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Providing Agri-environmental Public Goods through Collective Action
OECD Publishing , Publication date:  23 Jul 2013
Pages: 306 , Language: English
Version: Print (Paperback) + PDF
ISBN: 9789264197206 , OECD Code: 512013061P1
Price:   €90 | $126 | £81 | ¥11700 | MXN1620 , Standard shipping included!
Availability: Available
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Other languages:  French (Available)
Other Versions:  E-book - PDF Format

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This study analyses the promotion of collective action for agri-environmental public goods and addresses externalities by reviewing the experience of various OECD member countries. Twenty-five cases from
13 countries (Australia, Belgium, Canada, Finland, France, Germany, Italy, Japan, the Netherlands, New Zealand, Spain, Sweden and the United Kingdom) are examined. The study shows that collective action should be given serious consideration as a means of addressing many agricultural and natural resource issues, and in some cases collective action should be actively promoted.

Table of contents:

Executive summary
Chapter 1. Understanding agri-environmental public goods through country experience

-1.1. Objectives of the study
-1.2. Methodology
-1.3. Structure
-1.4. Agri-environmental public goods
-1.5. Agri-environmental public goods and externalities
-1.6. Agri-environmental policy measures for public goods
-Annex I.A. Case study summaries
Chapter 2. Relationship between collective action and agri-environmental public goods
-2.1. Agri-environmental public goods provided by collective action
-2.2. Collective action and participants
-2.3. Emergence of collective action
-2.4. Benefits of collective action
-2.5. Barriers to collective action
-2.6. Key factors for successful collective action
Chapter 3. Farmer behaviour and collective action
-3.1. Farmer behaviour and behavioural economics
-3.2. Social capital, farmer behaviour and collective action
Chapter 4. Promotion of collective action and policy implications
-4.1. Collective action with and without government support
-4.2. Collective action and policy measures
-4.3. Cost-effectiveness of collective action
-4.4. Policy implications
Chapter 5. Collective action case study: Australia

-5.1. Landcare in Australia
-5.2. Mulgrave Landcare and Catchment Group Inc.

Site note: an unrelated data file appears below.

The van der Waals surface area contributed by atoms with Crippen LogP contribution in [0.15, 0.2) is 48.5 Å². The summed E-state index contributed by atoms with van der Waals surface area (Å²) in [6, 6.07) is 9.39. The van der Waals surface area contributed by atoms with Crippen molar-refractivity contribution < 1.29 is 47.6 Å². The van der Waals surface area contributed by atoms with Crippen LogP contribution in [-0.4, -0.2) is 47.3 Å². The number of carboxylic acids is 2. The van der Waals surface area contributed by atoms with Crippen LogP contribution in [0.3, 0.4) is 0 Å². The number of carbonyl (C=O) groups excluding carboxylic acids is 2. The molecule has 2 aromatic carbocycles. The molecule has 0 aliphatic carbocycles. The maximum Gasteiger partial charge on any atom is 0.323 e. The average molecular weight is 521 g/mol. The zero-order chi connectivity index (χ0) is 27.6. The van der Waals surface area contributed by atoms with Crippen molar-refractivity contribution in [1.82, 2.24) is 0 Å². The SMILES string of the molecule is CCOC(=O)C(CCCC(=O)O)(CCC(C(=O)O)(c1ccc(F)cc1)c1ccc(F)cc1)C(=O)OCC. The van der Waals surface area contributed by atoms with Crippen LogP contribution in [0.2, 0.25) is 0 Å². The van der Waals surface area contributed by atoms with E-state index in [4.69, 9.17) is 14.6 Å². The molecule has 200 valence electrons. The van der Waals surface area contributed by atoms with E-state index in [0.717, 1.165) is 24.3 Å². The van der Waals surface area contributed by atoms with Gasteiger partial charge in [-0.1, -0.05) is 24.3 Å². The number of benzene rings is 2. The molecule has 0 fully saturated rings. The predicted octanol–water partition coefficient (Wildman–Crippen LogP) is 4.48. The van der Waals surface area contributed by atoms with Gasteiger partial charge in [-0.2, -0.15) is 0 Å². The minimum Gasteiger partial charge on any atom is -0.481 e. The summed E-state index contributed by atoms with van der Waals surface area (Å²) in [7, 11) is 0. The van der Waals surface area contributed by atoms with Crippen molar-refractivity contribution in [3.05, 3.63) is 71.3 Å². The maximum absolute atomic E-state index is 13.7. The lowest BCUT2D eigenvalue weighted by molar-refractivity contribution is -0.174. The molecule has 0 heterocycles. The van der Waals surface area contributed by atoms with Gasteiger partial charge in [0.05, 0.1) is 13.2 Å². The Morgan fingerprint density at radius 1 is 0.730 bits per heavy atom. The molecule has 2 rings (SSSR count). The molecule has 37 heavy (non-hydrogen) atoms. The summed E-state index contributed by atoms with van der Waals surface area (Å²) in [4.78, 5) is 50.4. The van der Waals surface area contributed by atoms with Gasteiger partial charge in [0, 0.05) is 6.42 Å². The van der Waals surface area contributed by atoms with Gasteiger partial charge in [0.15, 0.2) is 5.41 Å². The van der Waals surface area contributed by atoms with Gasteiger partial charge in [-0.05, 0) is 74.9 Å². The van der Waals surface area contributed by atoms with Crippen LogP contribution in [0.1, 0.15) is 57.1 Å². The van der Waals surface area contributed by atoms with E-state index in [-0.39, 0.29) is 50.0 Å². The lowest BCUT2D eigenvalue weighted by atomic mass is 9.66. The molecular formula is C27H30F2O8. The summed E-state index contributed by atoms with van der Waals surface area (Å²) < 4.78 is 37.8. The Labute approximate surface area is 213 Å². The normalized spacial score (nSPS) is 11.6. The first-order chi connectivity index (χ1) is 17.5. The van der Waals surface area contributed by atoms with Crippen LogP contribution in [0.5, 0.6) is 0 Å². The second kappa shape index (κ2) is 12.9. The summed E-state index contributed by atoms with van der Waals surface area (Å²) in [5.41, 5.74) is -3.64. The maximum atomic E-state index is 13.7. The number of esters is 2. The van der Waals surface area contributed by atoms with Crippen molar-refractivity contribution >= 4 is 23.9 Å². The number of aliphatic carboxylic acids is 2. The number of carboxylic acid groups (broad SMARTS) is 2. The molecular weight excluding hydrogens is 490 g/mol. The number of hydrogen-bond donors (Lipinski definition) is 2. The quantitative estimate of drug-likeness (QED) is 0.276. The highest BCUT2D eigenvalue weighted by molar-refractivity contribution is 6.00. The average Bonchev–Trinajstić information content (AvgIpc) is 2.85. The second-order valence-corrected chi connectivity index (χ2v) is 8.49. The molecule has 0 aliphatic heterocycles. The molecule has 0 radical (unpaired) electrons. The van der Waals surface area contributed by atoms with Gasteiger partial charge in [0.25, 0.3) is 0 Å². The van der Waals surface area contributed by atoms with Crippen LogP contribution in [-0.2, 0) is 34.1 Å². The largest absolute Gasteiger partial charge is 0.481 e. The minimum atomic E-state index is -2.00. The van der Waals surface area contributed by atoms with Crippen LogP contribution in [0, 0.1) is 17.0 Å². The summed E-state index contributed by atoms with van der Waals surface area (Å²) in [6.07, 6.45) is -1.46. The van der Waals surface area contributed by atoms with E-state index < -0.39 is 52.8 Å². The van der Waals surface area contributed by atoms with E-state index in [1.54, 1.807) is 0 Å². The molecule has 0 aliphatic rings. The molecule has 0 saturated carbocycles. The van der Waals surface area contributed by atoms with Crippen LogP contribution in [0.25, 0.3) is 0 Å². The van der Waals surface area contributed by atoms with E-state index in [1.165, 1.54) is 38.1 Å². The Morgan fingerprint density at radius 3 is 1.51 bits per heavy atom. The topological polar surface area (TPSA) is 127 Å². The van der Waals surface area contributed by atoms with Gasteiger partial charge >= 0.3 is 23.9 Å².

-5.3. Holbrook Landcare Network
Chapter 6. Collective action case study: Belgium
-6.1. The provision of public goods by farmers in Belgium
-6.2. Case studies
-6.3. Conclusions
Chapter 7. Collective action case study: Canada
-7.1. Group environmental farm planning in Saskatchewan
-7.2. Beaver Hills Initiative
Chapter 8. Collective action case study: Finland
-8.1. Case study area: Säkylän Pyhäjärvi
-8.2. Collective action and provision of public goods
-8.3. Variables affecting collective action in Pyhäjärvi
-8.4. Policy measures for collective action
Chapter 9. Collective action case study: France
-9.1. Brief description of the case
-9.2. Collective action and provided public goods
-9.3. Factors for successful collective action
-9.4. Policy measures for collective action
-9.5. Conclusion
Chapter 10. Collective action case study: Germany
-10.1. Landcare associations
-10.2. Co-operation in drinking water protection
-10.3. Wetland restoration in the Eider valley
Chapter 11. Collective action case study: Italy
-11.1. Custody of the territory in Tuscany
-11.2. Community garden in Campania
-11.3. Mountain pastures in Aosta Valley
-11.4. Final remarks
Chapter 12. Collective action case study: Japan
-12.1. The cases
-12.2. Comparative analysis
Chapter 13. Collective action case study: The Netherlands
-13.1. Brief outline of the case
-13.2. Collective action
-13.3. Factors affecting collective action
-13.4. Cost-effectiveness of collective action
-13.5 Government policy for collective action
Chapter 14. Collective action case study: New Zealand
-14.1. Sustainable Farming Fund
-14.2. East Coast Forestry Project
-14.3. North Otago Irrigation Company (NOIC)
Chapter 15. Collective action case study: Spain
-15.1 Community water management
-15.2. Good practices to avoid animal diseases
-15.3. Concluding remarks
Chapter 16. Collective action case study: Sweden
-16.1. Case study area: Söne Mad
-16.2. Collective action: Söne Mad Grazing Association
-16.3. Goods and services provided by collective action
-16.4. Factors affecting collective action
-16.5. Government policy for collective action
-16.6. Conclusions
Chapter 17. Collective action case study: United Kingdom
-17.1. Brief description of the case
-17.2. The challenges of water resources protection and the need for collective action to provide public goods
-17.3. A framework: PES and collective action within a policy hierarchy for water resource protection
-17.4. PES for public goods, the collective action this requires and the supporting factors
-17.5. Policy and institutional concerns for PES and collective action
Annex A. Game theory and collective action
-A.1. Prisoners’ dilemma
-A.2. Repeated game
-A.3. Privileged game
-A.4. Co-ordination game
-A.5. Binding contract

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